The NYPD’s response to the disorder at Columbia and CCNY’s campuses Tuesday night brought a strange feeling to me, one I haven’t felt for four years: pride.

Pride at having spent 32 years as a member of the department.

Pride in the fact that my immediate family (dad, brother, son and I) have a combined total of just under 100 years of service with the Finest.

Pride at having worked with, and for, some of the most exceptional men and women I’ve ever met.

And sadness that far too many of my NYPD colleagues’ lives were sacrificed in the line of duty, in service to their fellow New Yorkers.

That feeling of pride has been missing for four years, since the 2020 riots following George Floyd’s death.

Long retired at that time, I watched TV coverage of the riots in disbelief.

NYPD officers standing on street corners doing very little as mobs looted stores right in front of them.

Those cops who did act seemed to be working independently, wading into the crowd to make an apprehension and having to fight their way out with their collar.

I asked a highly decorated cop buddy who was there how this could have been allowed to happen.

“We were ordered to take no action,” he replied.

Presumably, that order originated in City Hall, with then-Mayor Bill de Blasio, who was quoted, in part, as saying about the NYPD’s response to the protests, “I want to see a light touch because people are undeniably angry for a reason.”

The result: the looting of countless stores from Soho to Midtown, including Macy’s iconic 34th Street flagship, and the breaking of windows along Fifth Avenue.

Not to mention the Manhattan residents who stayed behind locked doors, terrified at leaving their buildings.

In my experience, the “light touch,” or giving a disorderly mob “time to vent,” never works.

Especially in the social-media age, when anyone with a cellphone can put out a tweet and have hundreds of like-minded people converge on a location within minutes.

I spent the first seven years of my NYPD career in the Tactical Patrol Force, which was trained in disorder control and would respond to major demonstrations and riots (of which there were plenty).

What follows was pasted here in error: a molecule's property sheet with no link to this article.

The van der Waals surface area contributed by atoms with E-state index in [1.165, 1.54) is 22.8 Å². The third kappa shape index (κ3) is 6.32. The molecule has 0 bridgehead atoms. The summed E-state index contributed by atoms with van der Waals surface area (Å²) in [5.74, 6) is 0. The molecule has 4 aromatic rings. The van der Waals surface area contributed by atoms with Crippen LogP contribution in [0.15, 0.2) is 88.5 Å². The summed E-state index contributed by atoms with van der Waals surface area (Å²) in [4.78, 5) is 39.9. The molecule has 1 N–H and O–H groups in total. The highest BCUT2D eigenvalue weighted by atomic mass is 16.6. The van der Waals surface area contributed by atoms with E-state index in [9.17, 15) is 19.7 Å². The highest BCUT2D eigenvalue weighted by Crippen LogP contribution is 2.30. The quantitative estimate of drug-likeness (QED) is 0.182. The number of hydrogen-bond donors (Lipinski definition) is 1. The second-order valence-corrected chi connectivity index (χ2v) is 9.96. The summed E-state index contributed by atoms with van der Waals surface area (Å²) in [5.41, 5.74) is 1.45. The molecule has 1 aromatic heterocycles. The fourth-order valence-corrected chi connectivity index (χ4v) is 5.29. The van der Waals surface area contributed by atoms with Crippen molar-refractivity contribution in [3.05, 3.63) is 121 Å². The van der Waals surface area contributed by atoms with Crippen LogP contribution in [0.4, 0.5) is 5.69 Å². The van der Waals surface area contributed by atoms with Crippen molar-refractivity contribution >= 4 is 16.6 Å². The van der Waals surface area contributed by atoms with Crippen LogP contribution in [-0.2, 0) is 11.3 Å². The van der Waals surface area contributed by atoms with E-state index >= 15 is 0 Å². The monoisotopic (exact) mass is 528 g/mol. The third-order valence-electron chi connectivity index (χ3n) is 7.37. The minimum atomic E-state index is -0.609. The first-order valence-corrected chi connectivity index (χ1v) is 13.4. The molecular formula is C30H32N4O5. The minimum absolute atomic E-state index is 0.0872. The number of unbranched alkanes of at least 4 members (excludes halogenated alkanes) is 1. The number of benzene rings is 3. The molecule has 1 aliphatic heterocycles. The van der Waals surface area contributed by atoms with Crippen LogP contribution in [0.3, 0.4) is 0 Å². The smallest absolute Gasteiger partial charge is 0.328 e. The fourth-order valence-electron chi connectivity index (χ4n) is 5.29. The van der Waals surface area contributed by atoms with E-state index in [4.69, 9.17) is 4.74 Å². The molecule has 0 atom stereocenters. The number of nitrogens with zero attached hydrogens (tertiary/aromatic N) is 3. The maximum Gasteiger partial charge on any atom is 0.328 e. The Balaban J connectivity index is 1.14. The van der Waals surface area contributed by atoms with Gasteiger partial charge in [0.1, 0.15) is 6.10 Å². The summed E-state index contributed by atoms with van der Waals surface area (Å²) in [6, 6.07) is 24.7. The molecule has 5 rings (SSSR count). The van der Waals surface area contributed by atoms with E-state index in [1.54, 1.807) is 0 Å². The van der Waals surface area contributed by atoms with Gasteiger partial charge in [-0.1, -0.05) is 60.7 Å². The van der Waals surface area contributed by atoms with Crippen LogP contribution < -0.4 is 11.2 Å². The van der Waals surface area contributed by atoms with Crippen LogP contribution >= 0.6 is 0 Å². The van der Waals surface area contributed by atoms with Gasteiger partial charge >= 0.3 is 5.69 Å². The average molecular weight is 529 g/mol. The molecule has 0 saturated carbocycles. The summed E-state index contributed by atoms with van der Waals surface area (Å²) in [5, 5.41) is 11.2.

On too many occasions, my unit would board our bus and head to a trouble spot, only to be told we were going to be kept “on reserve” while higher-ups negotiated with the law-breakers.

Those talks rarely resolved anything.

Too often we sat frustrated, while fellow officers at the scene dodged rocks and bottles and put out signal 10-13s — “officer needs assistance” calls.

“What are they waiting for? You know we’re eventually going to go in?” we’d ask. We knew disorder is like cancer; if not addressed early, it will spread.

It’s a lesson college administrators and government officials would be wise to learn.

Peaceful protest is an American right, guaranteed by the First Amendment.

But once protesters cross the line, deny others their rights, threaten them, engage in destruction of property and violence, negotiations should end — and the police get called in.

This is what finally happened Tuesday with the NYPD’s successful operations at Columbia and City College.

That action should have come much sooner.

But credit Mayor Adams, Police Commissioner Edward Caban and the Finest, who answered the call.

Seeing the always outstanding Emergency Service Unit gaining entry, followed by the Community Response Team’s scaling the Mobile Adjustable Ramp System to gain access to Columbia’s Hamilton Hall second floor, adroitly bypassing the first-floor barricades, had me thinking the NYPD — the one I knew and served — was back.

The taking down of the Palestinian flag on the CCNY’s campus flagpole and raising of the American flag also brought a smile, I’m sure, to many an old cop’s face.

It sure did to mine.

Great job, guys and gals!

Bob Martin is the author of “Bronx Justice” and “9/11Remembered — Twenty Years Later.”

Read More